By Jane Wales
This afternoon at the GPF Conference, we welcomed Ben Affleck for a conversation with Laurene Powell Jobs. The actor, writer, director, activist, and philanthropist premiered a short film he created to show both the tremendous tragedy and the incredible hope and resilience he’s seen in the Democratic Republic of the Congo (DRC). The film opened with a Congolese proverb -- “No matter how long the night, the day is sure to come” – that perfectly captured the essence of the film.
At Laurene’s prompting, Ben shared the history of his involvement in the region. After being asked to lend his support for advocacy efforts regarding the crisis in Darfur, he sought to educate himself about the region. He was shocked by the tremendous level of human suffering in the eastern Congo, about which he had not known enough. He spent the next year making multiple trips to the conflict-torn republic learning all that he could about the issues and the actors involved. He jokingly reported that he set out to get a graduate degree in the region without having completed college.
Undaunted by the larger challenges of working in a failed state that have kept other donors away, Ben decided to make the DRC a focus of his philanthropy. He reached out to smart, seasoned philanthropists, such as Howard Buffet, Pam Omidyar, and Cindy McCain, to devise a strategy that combines advocacy with philanthropic investment. In March 2010, Ben founded the Eastern Congo Initiative (ECI), the first US-based advocacy and grant-making initiative wholly focused on working with and for the people of the eastern Congo. ECI grants directly support innovative Congolese-led community-based organizations that are working to create a vibrant, sustainable civil society in the long-troubled region.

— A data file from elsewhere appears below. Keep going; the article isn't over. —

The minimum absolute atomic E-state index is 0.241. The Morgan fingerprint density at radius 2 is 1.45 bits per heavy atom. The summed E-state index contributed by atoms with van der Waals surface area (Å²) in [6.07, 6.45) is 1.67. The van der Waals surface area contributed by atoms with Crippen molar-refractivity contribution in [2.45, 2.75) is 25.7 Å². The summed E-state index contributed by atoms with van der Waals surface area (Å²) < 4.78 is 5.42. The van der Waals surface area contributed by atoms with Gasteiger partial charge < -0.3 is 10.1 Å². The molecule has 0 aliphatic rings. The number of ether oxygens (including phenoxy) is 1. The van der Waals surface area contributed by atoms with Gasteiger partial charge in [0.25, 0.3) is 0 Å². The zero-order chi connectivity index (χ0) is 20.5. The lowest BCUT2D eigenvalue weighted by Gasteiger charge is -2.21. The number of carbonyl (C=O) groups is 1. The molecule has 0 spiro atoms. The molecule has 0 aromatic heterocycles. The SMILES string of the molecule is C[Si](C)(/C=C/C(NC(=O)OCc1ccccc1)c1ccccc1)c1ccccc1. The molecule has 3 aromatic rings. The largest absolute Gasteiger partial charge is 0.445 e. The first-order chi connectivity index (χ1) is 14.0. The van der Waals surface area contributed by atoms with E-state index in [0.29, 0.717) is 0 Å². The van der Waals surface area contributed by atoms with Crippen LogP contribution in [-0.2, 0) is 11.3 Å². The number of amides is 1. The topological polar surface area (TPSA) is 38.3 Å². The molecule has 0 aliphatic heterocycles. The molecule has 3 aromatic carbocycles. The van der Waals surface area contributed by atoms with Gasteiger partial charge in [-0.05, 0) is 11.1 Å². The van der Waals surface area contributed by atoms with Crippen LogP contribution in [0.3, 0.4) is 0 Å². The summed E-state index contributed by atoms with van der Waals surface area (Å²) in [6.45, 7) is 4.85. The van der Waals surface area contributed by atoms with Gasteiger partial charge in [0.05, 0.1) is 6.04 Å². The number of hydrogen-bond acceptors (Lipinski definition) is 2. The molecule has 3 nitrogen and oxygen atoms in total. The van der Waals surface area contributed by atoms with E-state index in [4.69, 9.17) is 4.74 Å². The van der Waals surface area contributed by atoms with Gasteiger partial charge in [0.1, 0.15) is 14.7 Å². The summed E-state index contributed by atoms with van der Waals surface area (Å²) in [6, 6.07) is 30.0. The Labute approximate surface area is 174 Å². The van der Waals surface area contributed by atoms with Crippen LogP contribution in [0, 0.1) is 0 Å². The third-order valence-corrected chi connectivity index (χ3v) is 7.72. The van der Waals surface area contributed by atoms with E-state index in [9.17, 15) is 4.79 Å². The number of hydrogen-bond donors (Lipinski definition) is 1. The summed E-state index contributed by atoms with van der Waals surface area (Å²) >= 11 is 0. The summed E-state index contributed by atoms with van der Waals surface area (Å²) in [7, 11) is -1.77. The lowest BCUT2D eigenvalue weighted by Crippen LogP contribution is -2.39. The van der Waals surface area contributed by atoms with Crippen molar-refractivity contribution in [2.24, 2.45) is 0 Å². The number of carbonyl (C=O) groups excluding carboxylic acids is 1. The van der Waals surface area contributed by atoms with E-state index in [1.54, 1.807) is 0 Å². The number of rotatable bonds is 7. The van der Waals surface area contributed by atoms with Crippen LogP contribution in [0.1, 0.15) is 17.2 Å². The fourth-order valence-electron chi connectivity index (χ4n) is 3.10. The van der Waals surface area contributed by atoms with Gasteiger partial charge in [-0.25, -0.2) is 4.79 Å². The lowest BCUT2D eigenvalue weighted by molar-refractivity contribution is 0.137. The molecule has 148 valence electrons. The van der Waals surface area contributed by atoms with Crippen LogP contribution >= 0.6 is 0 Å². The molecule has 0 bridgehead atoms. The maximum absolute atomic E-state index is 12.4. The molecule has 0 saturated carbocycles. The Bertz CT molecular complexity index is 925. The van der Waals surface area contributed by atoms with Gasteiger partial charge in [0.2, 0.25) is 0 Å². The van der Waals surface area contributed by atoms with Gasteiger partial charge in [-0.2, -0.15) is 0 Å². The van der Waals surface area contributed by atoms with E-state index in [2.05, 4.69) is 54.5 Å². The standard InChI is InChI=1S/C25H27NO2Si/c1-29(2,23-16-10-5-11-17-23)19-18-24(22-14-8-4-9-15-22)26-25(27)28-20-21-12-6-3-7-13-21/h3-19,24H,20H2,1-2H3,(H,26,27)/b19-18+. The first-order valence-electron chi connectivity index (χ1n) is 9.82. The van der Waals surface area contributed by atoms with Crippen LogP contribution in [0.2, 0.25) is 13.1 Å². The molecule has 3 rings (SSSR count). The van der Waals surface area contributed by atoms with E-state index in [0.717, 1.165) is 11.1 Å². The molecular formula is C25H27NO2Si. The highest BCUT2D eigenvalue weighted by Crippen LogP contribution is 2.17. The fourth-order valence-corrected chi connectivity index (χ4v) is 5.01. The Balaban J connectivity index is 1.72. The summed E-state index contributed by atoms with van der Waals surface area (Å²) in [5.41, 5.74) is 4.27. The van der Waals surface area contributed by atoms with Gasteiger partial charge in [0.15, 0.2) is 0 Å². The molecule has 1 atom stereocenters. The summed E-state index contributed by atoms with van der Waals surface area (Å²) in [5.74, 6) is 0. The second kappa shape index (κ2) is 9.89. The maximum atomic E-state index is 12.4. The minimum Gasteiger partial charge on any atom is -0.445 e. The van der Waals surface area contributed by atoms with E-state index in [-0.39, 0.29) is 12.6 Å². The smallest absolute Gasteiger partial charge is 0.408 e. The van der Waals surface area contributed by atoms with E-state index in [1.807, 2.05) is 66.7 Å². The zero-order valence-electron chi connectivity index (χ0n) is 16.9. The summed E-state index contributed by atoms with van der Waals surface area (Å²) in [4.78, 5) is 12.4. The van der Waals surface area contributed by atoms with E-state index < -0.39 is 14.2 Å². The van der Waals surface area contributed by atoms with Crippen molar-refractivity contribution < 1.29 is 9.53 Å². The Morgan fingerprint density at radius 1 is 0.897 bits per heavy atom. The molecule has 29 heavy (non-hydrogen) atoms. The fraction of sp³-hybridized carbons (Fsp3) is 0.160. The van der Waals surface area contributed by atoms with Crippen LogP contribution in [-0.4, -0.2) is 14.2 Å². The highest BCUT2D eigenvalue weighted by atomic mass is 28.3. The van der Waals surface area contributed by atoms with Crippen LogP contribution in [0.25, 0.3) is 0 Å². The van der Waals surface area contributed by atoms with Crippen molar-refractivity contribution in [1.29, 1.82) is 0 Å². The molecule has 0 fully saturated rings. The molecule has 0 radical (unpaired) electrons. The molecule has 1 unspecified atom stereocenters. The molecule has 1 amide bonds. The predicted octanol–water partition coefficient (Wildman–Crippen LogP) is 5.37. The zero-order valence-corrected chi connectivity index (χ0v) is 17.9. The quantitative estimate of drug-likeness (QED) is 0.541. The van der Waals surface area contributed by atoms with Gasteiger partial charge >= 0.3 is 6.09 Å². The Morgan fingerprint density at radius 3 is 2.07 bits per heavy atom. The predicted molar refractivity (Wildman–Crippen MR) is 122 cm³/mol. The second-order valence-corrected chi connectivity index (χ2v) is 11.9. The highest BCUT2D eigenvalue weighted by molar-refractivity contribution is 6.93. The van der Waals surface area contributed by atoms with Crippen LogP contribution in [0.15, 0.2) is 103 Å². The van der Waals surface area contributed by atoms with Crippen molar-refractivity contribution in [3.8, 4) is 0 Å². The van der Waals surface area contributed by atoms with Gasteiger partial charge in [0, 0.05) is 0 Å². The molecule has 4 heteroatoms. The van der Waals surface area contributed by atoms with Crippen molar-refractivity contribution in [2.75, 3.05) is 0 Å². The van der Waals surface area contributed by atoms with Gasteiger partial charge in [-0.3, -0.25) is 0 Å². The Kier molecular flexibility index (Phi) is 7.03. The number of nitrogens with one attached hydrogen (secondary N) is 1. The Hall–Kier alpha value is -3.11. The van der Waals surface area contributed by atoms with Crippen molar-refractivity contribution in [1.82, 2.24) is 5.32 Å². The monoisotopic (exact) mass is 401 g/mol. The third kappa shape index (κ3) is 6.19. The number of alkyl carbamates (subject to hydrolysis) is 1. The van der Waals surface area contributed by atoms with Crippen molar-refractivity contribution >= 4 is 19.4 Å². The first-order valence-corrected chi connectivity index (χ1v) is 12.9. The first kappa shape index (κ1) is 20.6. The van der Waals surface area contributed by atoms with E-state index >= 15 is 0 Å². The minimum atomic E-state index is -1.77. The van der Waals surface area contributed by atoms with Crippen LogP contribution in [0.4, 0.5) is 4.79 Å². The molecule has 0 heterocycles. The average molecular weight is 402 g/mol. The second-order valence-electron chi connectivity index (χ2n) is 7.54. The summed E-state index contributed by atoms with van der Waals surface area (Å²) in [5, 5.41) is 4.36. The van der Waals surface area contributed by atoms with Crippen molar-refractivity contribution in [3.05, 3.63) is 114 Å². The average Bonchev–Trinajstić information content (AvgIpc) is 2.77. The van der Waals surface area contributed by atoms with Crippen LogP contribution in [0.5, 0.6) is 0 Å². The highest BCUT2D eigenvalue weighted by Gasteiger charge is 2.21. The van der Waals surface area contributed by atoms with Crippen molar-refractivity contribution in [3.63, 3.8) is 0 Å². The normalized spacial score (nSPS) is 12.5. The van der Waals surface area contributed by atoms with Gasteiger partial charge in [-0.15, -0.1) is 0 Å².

A thoughtful, informed and committed philanthropist, Ben made a persuasive case. When asked how the lessons he has learned might inform the work of the many donors in the room, he spoke of the lack of shared learnings in philanthropy as one of its greatest failings. “It’s almost inexcusable,” he said. We must do better at transferring knowledge so that each does not have to reinvent the wheel. Convenings like the GPF and constant building of our learning networks are crucial for advancing philanthropic practice.
To conclude, Ben introduced the musical group Maisha Soul, four brothers from the DRC ranging in age 13 to 22. Prince, Eric, Achilles and Innocent chose music – a combination of R&B, blues, hip hop and traditional song – as their means of overcoming the pain in their lives. Their moving performance embodied the hope and promise of the youth of the DRC, and the future they will usher in for their country.